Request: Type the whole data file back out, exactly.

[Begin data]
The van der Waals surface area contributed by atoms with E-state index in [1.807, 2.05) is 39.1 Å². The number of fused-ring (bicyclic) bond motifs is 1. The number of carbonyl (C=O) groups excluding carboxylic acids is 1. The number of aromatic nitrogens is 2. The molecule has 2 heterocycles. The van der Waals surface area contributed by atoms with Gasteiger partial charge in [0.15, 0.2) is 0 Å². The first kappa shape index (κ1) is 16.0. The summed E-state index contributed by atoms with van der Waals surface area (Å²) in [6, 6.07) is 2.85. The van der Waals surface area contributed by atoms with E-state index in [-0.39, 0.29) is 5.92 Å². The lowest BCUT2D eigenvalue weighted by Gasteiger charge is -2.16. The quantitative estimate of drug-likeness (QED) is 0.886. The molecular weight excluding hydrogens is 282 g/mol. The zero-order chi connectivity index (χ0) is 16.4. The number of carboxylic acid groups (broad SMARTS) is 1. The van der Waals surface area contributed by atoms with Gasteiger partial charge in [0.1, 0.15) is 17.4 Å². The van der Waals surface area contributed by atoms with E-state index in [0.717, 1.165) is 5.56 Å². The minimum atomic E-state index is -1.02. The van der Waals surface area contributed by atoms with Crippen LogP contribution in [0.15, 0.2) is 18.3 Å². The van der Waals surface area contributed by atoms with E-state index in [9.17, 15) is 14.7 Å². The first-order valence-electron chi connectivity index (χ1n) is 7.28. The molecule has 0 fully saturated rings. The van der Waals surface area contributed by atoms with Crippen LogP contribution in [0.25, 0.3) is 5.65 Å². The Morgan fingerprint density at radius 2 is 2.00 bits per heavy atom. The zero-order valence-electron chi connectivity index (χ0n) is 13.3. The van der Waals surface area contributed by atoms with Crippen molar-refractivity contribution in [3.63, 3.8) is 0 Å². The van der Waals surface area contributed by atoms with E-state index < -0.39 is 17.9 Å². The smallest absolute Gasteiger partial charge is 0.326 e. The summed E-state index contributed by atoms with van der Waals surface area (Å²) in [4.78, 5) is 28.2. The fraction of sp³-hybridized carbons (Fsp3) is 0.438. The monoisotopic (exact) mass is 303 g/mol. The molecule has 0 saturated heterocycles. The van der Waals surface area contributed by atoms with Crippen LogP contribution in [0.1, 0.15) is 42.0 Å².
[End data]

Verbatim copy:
The van der Waals surface area contributed by atoms with E-state index in [1.807, 2.05) is 39.1 Å². The number of fused-ring (bicyclic) bond motifs is 1. The number of carbonyl (C=O) groups excluding carboxylic acids is 1. The number of aromatic nitrogens is 2. The molecule has 2 heterocycles. The van der Waals surface area contributed by atoms with Gasteiger partial charge in [0.15, 0.2) is 0 Å². The first kappa shape index (κ1) is 16.0. The summed E-state index contributed by atoms with van der Waals surface area (Å²) in [6, 6.07) is 2.85. The van der Waals surface area contributed by atoms with E-state index in [-0.39, 0.29) is 5.92 Å². The lowest BCUT2D eigenvalue weighted by Gasteiger charge is -2.16. The quantitative estimate of drug-likeness (QED) is 0.886. The molecular weight excluding hydrogens is 282 g/mol. The zero-order chi connectivity index (χ0) is 16.4. The number of carboxylic acid groups (broad SMARTS) is 1. The van der Waals surface area contributed by atoms with Gasteiger partial charge in [0.1, 0.15) is 17.4 Å². The van der Waals surface area contributed by atoms with E-state index in [0.717, 1.165) is 5.56 Å². The minimum atomic E-state index is -1.02. The van der Waals surface area contributed by atoms with Crippen LogP contribution in [0.15, 0.2) is 18.3 Å². The van der Waals surface area contributed by atoms with E-state index in [9.17, 15) is 14.7 Å². The first-order valence-electron chi connectivity index (χ1n) is 7.28. The molecule has 0 fully saturated rings. The van der Waals surface area contributed by atoms with Crippen LogP contribution in [0.25, 0.3) is 5.65 Å². The Morgan fingerprint density at radius 2 is 2.00 bits per heavy atom. The zero-order valence-electron chi connectivity index (χ0n) is 13.3. The van der Waals surface area contributed by atoms with Crippen molar-refractivity contribution in [3.63, 3.8) is 0 Å². The van der Waals surface area contributed by atoms with E-state index < -0.39 is 17.9 Å². The smallest absolute Gasteiger partial charge is 0.326 e. The summed E-state index contributed by atoms with van der Waals surface area (Å²) in [4.78, 5) is 28.2. The fraction of sp³-hybridized carbons (Fsp3) is 0.438. The monoisotopic (exact) mass is 303 g/mol. The molecule has 0 saturated heterocycles. The van der Waals surface area contributed by atoms with Crippen LogP contribution in [0.1, 0.15) is 42.0 Å².